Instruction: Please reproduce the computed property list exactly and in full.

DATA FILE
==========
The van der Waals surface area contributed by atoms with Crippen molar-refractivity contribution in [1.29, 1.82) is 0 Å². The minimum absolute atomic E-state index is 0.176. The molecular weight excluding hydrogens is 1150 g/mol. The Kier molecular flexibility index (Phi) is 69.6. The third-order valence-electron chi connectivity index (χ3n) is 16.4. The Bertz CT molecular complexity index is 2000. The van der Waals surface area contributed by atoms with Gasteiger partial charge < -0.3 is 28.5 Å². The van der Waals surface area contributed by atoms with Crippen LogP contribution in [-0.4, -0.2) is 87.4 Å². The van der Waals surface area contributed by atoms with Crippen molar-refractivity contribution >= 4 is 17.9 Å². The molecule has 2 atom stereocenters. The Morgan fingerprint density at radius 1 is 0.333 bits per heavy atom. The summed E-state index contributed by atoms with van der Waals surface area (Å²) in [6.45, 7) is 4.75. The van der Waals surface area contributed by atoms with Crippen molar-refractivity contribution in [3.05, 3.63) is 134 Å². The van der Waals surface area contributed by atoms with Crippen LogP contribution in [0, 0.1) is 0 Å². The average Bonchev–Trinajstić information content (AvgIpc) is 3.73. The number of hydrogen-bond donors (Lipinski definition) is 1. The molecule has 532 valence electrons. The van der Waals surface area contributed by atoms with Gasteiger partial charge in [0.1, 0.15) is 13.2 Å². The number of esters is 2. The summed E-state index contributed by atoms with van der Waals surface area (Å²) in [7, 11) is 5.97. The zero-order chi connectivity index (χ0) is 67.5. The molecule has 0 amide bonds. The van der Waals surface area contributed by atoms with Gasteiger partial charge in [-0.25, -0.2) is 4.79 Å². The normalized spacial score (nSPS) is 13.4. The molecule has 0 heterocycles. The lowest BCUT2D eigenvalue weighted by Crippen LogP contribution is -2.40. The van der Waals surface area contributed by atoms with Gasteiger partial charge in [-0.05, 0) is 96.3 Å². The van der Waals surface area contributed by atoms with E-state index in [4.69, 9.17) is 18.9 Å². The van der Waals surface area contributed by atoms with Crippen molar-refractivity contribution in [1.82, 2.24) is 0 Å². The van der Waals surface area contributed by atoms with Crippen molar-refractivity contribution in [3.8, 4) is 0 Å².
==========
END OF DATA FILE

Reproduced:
The van der Waals surface area contributed by atoms with Crippen molar-refractivity contribution in [1.29, 1.82) is 0 Å². The minimum absolute atomic E-state index is 0.176. The molecular weight excluding hydrogens is 1150 g/mol. The Kier molecular flexibility index (Phi) is 69.6. The third-order valence-electron chi connectivity index (χ3n) is 16.4. The Bertz CT molecular complexity index is 2000. The van der Waals surface area contributed by atoms with Gasteiger partial charge < -0.3 is 28.5 Å². The van der Waals surface area contributed by atoms with Crippen LogP contribution in [-0.4, -0.2) is 87.4 Å². The van der Waals surface area contributed by atoms with Crippen molar-refractivity contribution >= 4 is 17.9 Å². The molecule has 2 atom stereocenters. The Morgan fingerprint density at radius 1 is 0.333 bits per heavy atom. The summed E-state index contributed by atoms with van der Waals surface area (Å²) in [6.45, 7) is 4.75. The van der Waals surface area contributed by atoms with Crippen molar-refractivity contribution in [3.05, 3.63) is 134 Å². The van der Waals surface area contributed by atoms with Crippen LogP contribution in [0, 0.1) is 0 Å². The average Bonchev–Trinajstić information content (AvgIpc) is 3.73. The number of hydrogen-bond donors (Lipinski definition) is 1. The molecule has 532 valence electrons. The van der Waals surface area contributed by atoms with Gasteiger partial charge in [0.1, 0.15) is 13.2 Å². The number of esters is 2. The summed E-state index contributed by atoms with van der Waals surface area (Å²) in [7, 11) is 5.97. The zero-order chi connectivity index (χ0) is 67.5. The molecule has 0 amide bonds. The van der Waals surface area contributed by atoms with Gasteiger partial charge in [-0.25, -0.2) is 4.79 Å². The normalized spacial score (nSPS) is 13.4. The molecule has 0 heterocycles. The lowest BCUT2D eigenvalue weighted by Crippen LogP contribution is -2.40. The van der Waals surface area contributed by atoms with Gasteiger partial charge in [-0.05, 0) is 96.3 Å². The van der Waals surface area contributed by atoms with E-state index in [4.69, 9.17) is 18.9 Å². The van der Waals surface area contributed by atoms with Crippen molar-refractivity contribution in [1.82, 2.24) is 0 Å². The van der Waals surface area contributed by atoms with Crippen molar-refractivity contribution in [3.8, 4) is 0 Å².